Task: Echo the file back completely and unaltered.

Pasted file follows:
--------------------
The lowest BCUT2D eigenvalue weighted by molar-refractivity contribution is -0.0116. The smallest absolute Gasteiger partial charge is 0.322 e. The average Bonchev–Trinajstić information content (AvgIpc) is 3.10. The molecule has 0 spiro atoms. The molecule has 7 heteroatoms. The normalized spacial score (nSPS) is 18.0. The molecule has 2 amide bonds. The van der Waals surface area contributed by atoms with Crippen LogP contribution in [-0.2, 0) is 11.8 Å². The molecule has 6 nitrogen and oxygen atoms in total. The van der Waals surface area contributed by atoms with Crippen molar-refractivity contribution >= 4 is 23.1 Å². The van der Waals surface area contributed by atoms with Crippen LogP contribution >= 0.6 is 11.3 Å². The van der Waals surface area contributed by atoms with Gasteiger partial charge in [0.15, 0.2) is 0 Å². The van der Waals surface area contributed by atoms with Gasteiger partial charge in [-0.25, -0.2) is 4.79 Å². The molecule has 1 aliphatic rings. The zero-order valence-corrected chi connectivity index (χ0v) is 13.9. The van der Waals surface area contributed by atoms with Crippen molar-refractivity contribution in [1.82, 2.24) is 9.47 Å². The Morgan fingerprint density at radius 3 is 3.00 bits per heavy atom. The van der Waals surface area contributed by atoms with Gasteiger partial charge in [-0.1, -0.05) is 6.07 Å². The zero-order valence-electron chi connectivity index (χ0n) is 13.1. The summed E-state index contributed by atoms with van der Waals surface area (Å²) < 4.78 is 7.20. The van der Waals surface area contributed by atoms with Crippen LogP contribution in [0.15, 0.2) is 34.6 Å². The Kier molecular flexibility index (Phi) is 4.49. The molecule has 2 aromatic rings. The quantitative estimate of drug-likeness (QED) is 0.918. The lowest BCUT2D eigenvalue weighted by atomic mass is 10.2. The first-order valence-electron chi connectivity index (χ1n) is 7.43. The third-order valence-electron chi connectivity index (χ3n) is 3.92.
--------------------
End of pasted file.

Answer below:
The lowest BCUT2D eigenvalue weighted by molar-refractivity contribution is -0.0116. The smallest absolute Gasteiger partial charge is 0.322 e. The average Bonchev–Trinajstić information content (AvgIpc) is 3.10. The molecule has 0 spiro atoms. The molecule has 7 heteroatoms. The normalized spacial score (nSPS) is 18.0. The molecule has 2 amide bonds. The van der Waals surface area contributed by atoms with Crippen LogP contribution in [-0.2, 0) is 11.8 Å². The molecule has 6 nitrogen and oxygen atoms in total. The van der Waals surface area contributed by atoms with Crippen molar-refractivity contribution >= 4 is 23.1 Å². The van der Waals surface area contributed by atoms with Crippen LogP contribution >= 0.6 is 11.3 Å². The van der Waals surface area contributed by atoms with Gasteiger partial charge in [0.15, 0.2) is 0 Å². The van der Waals surface area contributed by atoms with Gasteiger partial charge in [-0.25, -0.2) is 4.79 Å². The molecule has 1 aliphatic rings. The zero-order valence-corrected chi connectivity index (χ0v) is 13.9. The van der Waals surface area contributed by atoms with Crippen molar-refractivity contribution in [1.82, 2.24) is 9.47 Å². The Morgan fingerprint density at radius 3 is 3.00 bits per heavy atom. The van der Waals surface area contributed by atoms with Gasteiger partial charge in [-0.1, -0.05) is 6.07 Å². The zero-order valence-electron chi connectivity index (χ0n) is 13.1. The summed E-state index contributed by atoms with van der Waals surface area (Å²) < 4.78 is 7.20. The van der Waals surface area contributed by atoms with Crippen LogP contribution in [0.15, 0.2) is 34.6 Å². The Kier molecular flexibility index (Phi) is 4.49. The molecule has 2 aromatic rings. The quantitative estimate of drug-likeness (QED) is 0.918. The lowest BCUT2D eigenvalue weighted by atomic mass is 10.2. The first-order valence-electron chi connectivity index (χ1n) is 7.43. The third-order valence-electron chi connectivity index (χ3n) is 3.92.